He blew on to the national stage in 1995, serving as Mike Tyson’s first opponent after Iron Mike’s stint behind bars ended.

He was a fistic everyman, a loveable lug with a gaudy record but a somewhat limited skill set.

Peter McNeeley succumbed to Tyson in 89 seconds after launching a furious charge at the feared brawler. But he has lingered in the hearts and minds of those who’ve followed his personal arc far longer than that, and has announced to TSS he’ll give it one more go in the ring.

The Massachusetts fighter, who has battled substance abuse demons far more persistent and insidious than an in-ring foe, will strap on the gloves and fight a found round match in Dorchester, Mass. on Sept. 8.

“The Hurricane,” who was guided to a fat payday and mass media attention by manager Vinnie Vecchione, will turn 39 on October 6. He’s been away from the game since 2001, when he suffered a TKO1 loss to Mike Bernardo in South Africa.

The fighter won fans for taking it right to Tyson, and his public battle to steer clear of booze and drugs. During a 1996 rehab visit, he befriended Chris Farley, the Saturday Night Live comedian who also fell prey to overindulgence.

Periodically, McNeeley’s name has popped up, in the news, out of the sports section. Last year, he was charged with robbery in Stoughton, Mass.  Authorities said McNeeley drove a getway car after an accomplice robbed a convenience store.

Vecchione, 62, was with McNeeley from the boxer’s first pro bout, in 1991. The manager has been battling back woes for several years, and with the boxer nearing 40, the window to “get the band back together,” so to speak, is closing.

The manager says that he believes his guy can make a little noise in a soft division, and come away with one final cashout scrap.

“I know there’s a huge payday for Peter in Germany or somewhere,” the manager told TSS. “I want him to be how he was, not just do it for the bullshit of it. But there’s not a whole lot out there in the heavyweight division. I don’t think it’s as much as Peter’s gotten better but he’s as good as what’s out there.”

“He’s still got the power, I think there’s quite a few guys we can beat,” he said. “I don’t know against top contenders, but Peter could make some noise.”

The two have talked regularly, even while McNeeley was absent from the ring. The manager says that the fighter has grown, and knows himself better than before.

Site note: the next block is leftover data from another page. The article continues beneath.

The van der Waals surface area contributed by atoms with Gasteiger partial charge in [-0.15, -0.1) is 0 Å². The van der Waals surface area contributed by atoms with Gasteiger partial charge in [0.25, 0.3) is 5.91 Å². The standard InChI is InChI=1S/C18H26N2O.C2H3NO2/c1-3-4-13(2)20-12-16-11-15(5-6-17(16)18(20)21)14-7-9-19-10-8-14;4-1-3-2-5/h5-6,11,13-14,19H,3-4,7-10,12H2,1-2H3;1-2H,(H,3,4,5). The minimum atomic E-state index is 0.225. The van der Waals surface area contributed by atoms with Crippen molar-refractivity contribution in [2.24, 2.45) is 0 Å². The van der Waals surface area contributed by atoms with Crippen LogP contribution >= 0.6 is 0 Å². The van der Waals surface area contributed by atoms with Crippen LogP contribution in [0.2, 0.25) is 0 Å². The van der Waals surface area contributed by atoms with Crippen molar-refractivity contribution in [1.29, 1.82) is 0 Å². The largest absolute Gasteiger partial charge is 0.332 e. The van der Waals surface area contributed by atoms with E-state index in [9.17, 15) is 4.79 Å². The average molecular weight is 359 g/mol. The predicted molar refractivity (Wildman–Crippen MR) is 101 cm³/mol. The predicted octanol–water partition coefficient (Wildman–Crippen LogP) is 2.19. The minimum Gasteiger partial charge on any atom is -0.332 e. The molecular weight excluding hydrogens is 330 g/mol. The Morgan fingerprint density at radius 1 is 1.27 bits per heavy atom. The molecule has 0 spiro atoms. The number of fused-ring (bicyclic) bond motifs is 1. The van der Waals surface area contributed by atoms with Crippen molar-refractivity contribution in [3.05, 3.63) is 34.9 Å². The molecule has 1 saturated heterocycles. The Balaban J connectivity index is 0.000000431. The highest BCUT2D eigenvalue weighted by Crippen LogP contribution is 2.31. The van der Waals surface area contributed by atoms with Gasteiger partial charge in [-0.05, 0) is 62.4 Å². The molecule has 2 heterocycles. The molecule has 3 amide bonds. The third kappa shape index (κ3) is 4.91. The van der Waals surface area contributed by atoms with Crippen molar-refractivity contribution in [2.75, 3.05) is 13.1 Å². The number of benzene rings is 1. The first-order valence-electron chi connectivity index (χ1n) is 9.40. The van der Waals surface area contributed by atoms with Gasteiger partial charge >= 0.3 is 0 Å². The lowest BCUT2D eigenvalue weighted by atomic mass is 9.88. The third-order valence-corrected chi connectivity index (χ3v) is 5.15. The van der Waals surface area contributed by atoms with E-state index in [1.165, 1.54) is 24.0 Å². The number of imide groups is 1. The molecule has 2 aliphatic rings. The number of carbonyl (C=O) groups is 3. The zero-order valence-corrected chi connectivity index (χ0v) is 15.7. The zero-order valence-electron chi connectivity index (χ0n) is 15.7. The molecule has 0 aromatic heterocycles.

“He’s a lot more mature,” he said. “He’s been training six weeks. He’s at about 225, 230 pounds. He’s not the first guy to try a comeback, but I don’t think he’ll try it over and over again. He’ll go out and bang his opponent out or not. It’s now or never for Peter.”

Vecchione knows that there is no shortage of people out there who still root for McNeeley. He was asked to explain the fighter’s appeal, and also touch on why McNeeley felt stung as he absorbed so many comedians’ one liners after the Tyson fight, and abuse from sarcastic fightwriters.

“People see him and they associate themselves with him,” he said. “He’s not the greatest in the world. He’s an average guy who comes to fight. And he’s never been shy with words. He’s not a bad guy. He’s had some problems with drinking, he’s had to fight demons, but he never tried to hide that. He’s not a phoney baloney.”

This last stand, Vecchione feels, is important to the fighter as he continues to try and make his way in life without the crutch of chemicals.

“He had to reach a low point and he did about three years ago,” he said. “Maybe some people don’t want him to do it but he’s got to prove it to himself, get himself in condition, do what he can do to satisfy himself. As a human being, you have to know you did everything you could. Now Peter, he’s the kind of guy, if there’s a bag of popcorn, he’s going to eat the whole bag. If he does something wrong, or something right, he does it 100%, he goes 100%, either way.”

There was a time, Vecchione said, that he thought McNeeley might be a lost cause. He admits that he thought the drugs and boozing would drag him under, in deep water, and not let him go.

“But for himself, and the people around him, he accepted that he reached the bottom of the barrel,” Vecchione said. “Besides boxing, people who struggle with booze and drugs is one of the largest groups in the world. It’s an epidemic, whether it’s a writer, or the kid of the former vice president. Peter seems at home in the ring, and safe, cause he’s in control. When he’s not in control he can get himself in trouble. Fighting himself or his demons, probably the safest place for Peter is in the ring.”

SPEEDBAG: The promoter for McNeeley’s comebacker will be Stephen Munro, a 46-year-old born in Brockton, Mass., who works as a PI, investigating insurance fraud. He manages another Massachusetts vet, cruiserweight Tim Flamos, and owned a gym in Brockton. Munro brought Flamos into the sport, and took in one of the fighter’s recent shows. He wasn’t impressed with that promotion, so he figured, why not take the plunge and try to do better? Munro told TSS that he turned down a decent payday for the 40-year-old Flamos (19-3-1) to fight Vassiliy Jirov, and is looking for a bigger score for the boxer. “We were also in a pool to fight Holyfield,” Munro told TSS. “I thought Tim wasn’t busy enough and down the line, I know we can get more than the Jirov offer.” Munro has known Vecchione since the early 80s, and when it became clear that the boxer wanted to give it another try, Munro was in the right place at the right time.